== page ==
06/10/2010 - 11:15am

Thanks for visiting our website and for your Book Match request. I also enjoy stories featuring science fiction plotlines like Life As We Knew It. Also by Susan Pfeffer are the companion novels The Dead and the Gone and This World We Live In. Here are a few more titles you might enjoy:

 

01/31/2011 - 11:23am
Hunger Games by Suzanne Collins

Cafe Book Thornburg voted on May 28th.  Fifty nine students cast their votes and picked the following winning titles.

Top Pick:

Hunger Games by Suzanne Collins
In a future North America, where the rulers of Panem maintain control through an annual televised survival competition pitting young people from each of the twelve districts against one another, sixteen-year-old Katniss's skills are put to the test when she voluntarily takes her younger sister's place.

Other Favorites:
The Chosen One by Carol Lynch Williams
The Comet's Curse by Dom Testa
Eon: Dragoneye Reborn by Allison Goodman
The Graveyard Book by Neil Gaiman
Happenstance Found by P.W. Catanese
Messed Up  by Janet Nichols Lynch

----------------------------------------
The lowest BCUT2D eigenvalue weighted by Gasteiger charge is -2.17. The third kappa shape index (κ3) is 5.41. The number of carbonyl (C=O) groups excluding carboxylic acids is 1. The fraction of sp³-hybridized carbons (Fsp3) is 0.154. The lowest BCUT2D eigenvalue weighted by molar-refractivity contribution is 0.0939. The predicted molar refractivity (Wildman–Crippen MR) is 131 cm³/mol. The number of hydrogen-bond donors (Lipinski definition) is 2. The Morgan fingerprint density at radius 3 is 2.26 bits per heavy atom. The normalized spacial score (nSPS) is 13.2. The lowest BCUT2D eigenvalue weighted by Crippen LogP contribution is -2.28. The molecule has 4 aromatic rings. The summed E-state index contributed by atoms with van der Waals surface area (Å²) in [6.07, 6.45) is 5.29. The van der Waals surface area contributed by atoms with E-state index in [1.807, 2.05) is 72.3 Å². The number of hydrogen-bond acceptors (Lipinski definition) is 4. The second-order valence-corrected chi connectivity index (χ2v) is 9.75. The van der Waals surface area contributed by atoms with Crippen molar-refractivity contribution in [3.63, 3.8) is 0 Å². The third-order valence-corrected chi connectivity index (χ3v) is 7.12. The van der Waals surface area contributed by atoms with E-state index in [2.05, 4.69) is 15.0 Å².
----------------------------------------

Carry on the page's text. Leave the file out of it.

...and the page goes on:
Somebody by Nancy Springer
The Tomorrow Code by Brian Falkner

08/16/2010 - 4:38pm

This is Week 1 of a 12-Week series of blog posts reviewing new young adult books. Check back each Monday for a new review.

For me, summer reading is all about escaping somewhere else. The new vista doesn't have to be pretty, but it does need to be interesting. The world of Incarceron, introduced in the novel Incarceron by Catherine Fisher, delivers an escape like nothing else (for the reader, although not for the poor souls trapped within). Incarceron is a prison, but not like the prisons we are familiar with. It is a world unto itself, with areas of ruins and forests, and some wildernesses so wild that they are only whispered of but never traversed. Incarceron is also aware in a way that most prisons are not - it reacts to the prisoners' actions, manipulating them, and watching them with a pulsing, Sauron-like eye.

Our hero in the world of Incarceron is Finn, a seventeen-year-old prisoner who is considered "cell born" and remembers only vague memories of his life before he became aware three years ago. He is part of a band of rogues that troll the prison, called the Comitatus. He also has some freaky fainting spells, complete with visions. He believes that he was born "Outside" but no one believes him because that is very rare.